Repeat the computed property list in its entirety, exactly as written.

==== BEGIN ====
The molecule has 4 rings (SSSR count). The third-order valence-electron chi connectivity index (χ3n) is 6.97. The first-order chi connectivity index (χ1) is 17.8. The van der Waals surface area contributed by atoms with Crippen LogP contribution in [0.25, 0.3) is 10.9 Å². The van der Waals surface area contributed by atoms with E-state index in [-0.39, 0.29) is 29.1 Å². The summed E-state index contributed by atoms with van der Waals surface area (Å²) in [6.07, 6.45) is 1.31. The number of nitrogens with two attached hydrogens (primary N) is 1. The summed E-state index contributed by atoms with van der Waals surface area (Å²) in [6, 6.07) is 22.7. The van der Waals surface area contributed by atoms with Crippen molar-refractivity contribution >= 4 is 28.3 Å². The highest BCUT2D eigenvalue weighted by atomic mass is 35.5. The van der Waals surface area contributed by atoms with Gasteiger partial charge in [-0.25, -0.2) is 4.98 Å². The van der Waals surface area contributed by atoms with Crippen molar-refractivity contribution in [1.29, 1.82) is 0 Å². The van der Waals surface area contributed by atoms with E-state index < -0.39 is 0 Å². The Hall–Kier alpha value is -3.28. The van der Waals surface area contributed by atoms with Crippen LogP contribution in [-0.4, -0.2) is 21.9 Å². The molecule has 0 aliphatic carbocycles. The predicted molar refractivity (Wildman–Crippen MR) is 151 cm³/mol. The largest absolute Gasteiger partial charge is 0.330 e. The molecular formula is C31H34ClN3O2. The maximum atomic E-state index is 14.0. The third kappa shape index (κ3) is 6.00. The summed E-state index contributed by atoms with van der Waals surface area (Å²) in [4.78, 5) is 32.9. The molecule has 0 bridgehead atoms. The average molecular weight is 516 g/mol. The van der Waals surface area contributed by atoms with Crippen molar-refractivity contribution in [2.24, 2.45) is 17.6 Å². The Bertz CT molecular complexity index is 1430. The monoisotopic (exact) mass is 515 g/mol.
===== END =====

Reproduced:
The molecule has 4 rings (SSSR count). The third-order valence-electron chi connectivity index (χ3n) is 6.97. The first-order chi connectivity index (χ1) is 17.8. The van der Waals surface area contributed by atoms with Crippen LogP contribution in [0.25, 0.3) is 10.9 Å². The van der Waals surface area contributed by atoms with E-state index in [-0.39, 0.29) is 29.1 Å². The summed E-state index contributed by atoms with van der Waals surface area (Å²) in [6.07, 6.45) is 1.31. The number of nitrogens with two attached hydrogens (primary N) is 1. The summed E-state index contributed by atoms with van der Waals surface area (Å²) in [6, 6.07) is 22.7. The van der Waals surface area contributed by atoms with Crippen molar-refractivity contribution >= 4 is 28.3 Å². The highest BCUT2D eigenvalue weighted by atomic mass is 35.5. The van der Waals surface area contributed by atoms with Gasteiger partial charge in [-0.25, -0.2) is 4.98 Å². The van der Waals surface area contributed by atoms with Crippen molar-refractivity contribution in [1.29, 1.82) is 0 Å². The van der Waals surface area contributed by atoms with E-state index < -0.39 is 0 Å². The Hall–Kier alpha value is -3.28. The van der Waals surface area contributed by atoms with Crippen LogP contribution in [-0.4, -0.2) is 21.9 Å². The molecule has 0 aliphatic carbocycles. The predicted molar refractivity (Wildman–Crippen MR) is 151 cm³/mol. The largest absolute Gasteiger partial charge is 0.330 e. The molecular formula is C31H34ClN3O2. The maximum atomic E-state index is 14.0. The third kappa shape index (κ3) is 6.00. The summed E-state index contributed by atoms with van der Waals surface area (Å²) in [4.78, 5) is 32.9. The molecule has 0 bridgehead atoms. The average molecular weight is 516 g/mol. The van der Waals surface area contributed by atoms with Crippen molar-refractivity contribution in [2.24, 2.45) is 17.6 Å². The Bertz CT molecular complexity index is 1430. The monoisotopic (exact) mass is 515 g/mol.